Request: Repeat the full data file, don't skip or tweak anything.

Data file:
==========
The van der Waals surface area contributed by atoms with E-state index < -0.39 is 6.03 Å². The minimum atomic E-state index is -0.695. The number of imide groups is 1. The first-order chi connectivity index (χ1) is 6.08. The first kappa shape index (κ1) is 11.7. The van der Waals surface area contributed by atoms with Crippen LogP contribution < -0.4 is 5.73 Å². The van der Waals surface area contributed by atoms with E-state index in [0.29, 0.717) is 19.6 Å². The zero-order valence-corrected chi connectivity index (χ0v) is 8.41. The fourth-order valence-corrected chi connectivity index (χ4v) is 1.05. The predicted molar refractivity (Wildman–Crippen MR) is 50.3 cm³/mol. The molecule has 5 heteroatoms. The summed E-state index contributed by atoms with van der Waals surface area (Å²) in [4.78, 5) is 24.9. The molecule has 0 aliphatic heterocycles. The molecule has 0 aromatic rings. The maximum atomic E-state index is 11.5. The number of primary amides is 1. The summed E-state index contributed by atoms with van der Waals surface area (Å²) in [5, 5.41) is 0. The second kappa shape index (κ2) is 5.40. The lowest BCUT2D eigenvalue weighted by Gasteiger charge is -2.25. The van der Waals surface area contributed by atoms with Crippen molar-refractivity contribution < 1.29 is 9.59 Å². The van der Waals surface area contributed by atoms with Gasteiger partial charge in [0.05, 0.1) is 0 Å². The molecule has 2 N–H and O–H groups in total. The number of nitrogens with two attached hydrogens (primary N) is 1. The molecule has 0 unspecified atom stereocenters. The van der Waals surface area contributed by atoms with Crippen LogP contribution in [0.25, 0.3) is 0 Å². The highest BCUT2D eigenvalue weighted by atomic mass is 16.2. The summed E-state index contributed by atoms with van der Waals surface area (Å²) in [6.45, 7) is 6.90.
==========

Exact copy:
The van der Waals surface area contributed by atoms with E-state index < -0.39 is 6.03 Å². The minimum atomic E-state index is -0.695. The number of imide groups is 1. The first-order chi connectivity index (χ1) is 6.08. The first kappa shape index (κ1) is 11.7. The van der Waals surface area contributed by atoms with Crippen LogP contribution < -0.4 is 5.73 Å². The van der Waals surface area contributed by atoms with E-state index in [0.29, 0.717) is 19.6 Å². The zero-order valence-corrected chi connectivity index (χ0v) is 8.41. The fourth-order valence-corrected chi connectivity index (χ4v) is 1.05. The predicted molar refractivity (Wildman–Crippen MR) is 50.3 cm³/mol. The molecule has 5 heteroatoms. The summed E-state index contributed by atoms with van der Waals surface area (Å²) in [4.78, 5) is 24.9. The molecule has 0 aliphatic heterocycles. The molecule has 0 aromatic rings. The maximum atomic E-state index is 11.5. The number of primary amides is 1. The summed E-state index contributed by atoms with van der Waals surface area (Å²) in [5, 5.41) is 0. The second kappa shape index (κ2) is 5.40. The lowest BCUT2D eigenvalue weighted by Gasteiger charge is -2.25. The van der Waals surface area contributed by atoms with Crippen molar-refractivity contribution < 1.29 is 9.59 Å². The van der Waals surface area contributed by atoms with Gasteiger partial charge in [0.05, 0.1) is 0 Å². The molecule has 2 N–H and O–H groups in total. The number of nitrogens with two attached hydrogens (primary N) is 1. The molecule has 0 unspecified atom stereocenters. The van der Waals surface area contributed by atoms with Crippen LogP contribution in [0.25, 0.3) is 0 Å². The highest BCUT2D eigenvalue weighted by atomic mass is 16.2. The summed E-state index contributed by atoms with van der Waals surface area (Å²) in [6.45, 7) is 6.90.